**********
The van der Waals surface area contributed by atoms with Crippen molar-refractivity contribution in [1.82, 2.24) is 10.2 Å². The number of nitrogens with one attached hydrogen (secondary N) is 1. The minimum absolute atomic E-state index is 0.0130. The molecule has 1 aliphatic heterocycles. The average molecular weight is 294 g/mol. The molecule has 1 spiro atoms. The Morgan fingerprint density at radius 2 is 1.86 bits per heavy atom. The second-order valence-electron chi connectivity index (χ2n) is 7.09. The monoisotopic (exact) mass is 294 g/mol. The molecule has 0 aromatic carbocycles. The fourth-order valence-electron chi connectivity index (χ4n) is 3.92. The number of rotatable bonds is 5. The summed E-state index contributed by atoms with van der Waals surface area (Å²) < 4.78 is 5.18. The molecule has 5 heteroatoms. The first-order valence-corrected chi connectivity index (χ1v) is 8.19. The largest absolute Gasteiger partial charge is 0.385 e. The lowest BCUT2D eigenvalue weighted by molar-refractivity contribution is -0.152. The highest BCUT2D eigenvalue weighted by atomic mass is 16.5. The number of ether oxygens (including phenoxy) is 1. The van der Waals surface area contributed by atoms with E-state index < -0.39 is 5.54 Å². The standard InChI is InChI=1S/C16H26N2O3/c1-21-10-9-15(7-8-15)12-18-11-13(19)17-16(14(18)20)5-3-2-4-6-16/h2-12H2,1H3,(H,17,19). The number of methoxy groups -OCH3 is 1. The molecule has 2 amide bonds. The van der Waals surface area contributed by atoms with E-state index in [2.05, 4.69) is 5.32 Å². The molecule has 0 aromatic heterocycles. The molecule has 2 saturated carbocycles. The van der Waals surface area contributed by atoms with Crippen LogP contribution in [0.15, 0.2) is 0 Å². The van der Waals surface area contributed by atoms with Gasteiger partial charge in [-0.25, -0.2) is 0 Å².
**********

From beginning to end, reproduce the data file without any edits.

The van der Waals surface area contributed by atoms with Crippen molar-refractivity contribution in [1.82, 2.24) is 10.2 Å². The number of nitrogens with one attached hydrogen (secondary N) is 1. The minimum absolute atomic E-state index is 0.0130. The molecule has 1 aliphatic heterocycles. The average molecular weight is 294 g/mol. The molecule has 1 spiro atoms. The Morgan fingerprint density at radius 2 is 1.86 bits per heavy atom. The second-order valence-electron chi connectivity index (χ2n) is 7.09. The monoisotopic (exact) mass is 294 g/mol. The molecule has 0 aromatic carbocycles. The fourth-order valence-electron chi connectivity index (χ4n) is 3.92. The number of rotatable bonds is 5. The summed E-state index contributed by atoms with van der Waals surface area (Å²) < 4.78 is 5.18. The molecule has 5 heteroatoms. The first-order valence-corrected chi connectivity index (χ1v) is 8.19. The largest absolute Gasteiger partial charge is 0.385 e. The lowest BCUT2D eigenvalue weighted by molar-refractivity contribution is -0.152. The highest BCUT2D eigenvalue weighted by atomic mass is 16.5. The number of ether oxygens (including phenoxy) is 1. The van der Waals surface area contributed by atoms with E-state index < -0.39 is 5.54 Å². The standard InChI is InChI=1S/C16H26N2O3/c1-21-10-9-15(7-8-15)12-18-11-13(19)17-16(14(18)20)5-3-2-4-6-16/h2-12H2,1H3,(H,17,19). The number of methoxy groups -OCH3 is 1. The molecule has 2 amide bonds. The van der Waals surface area contributed by atoms with E-state index in [2.05, 4.69) is 5.32 Å². The molecule has 0 aromatic heterocycles. The molecule has 2 saturated carbocycles. The van der Waals surface area contributed by atoms with Crippen LogP contribution in [0.15, 0.2) is 0 Å². The van der Waals surface area contributed by atoms with Gasteiger partial charge in [-0.25, -0.2) is 0 Å².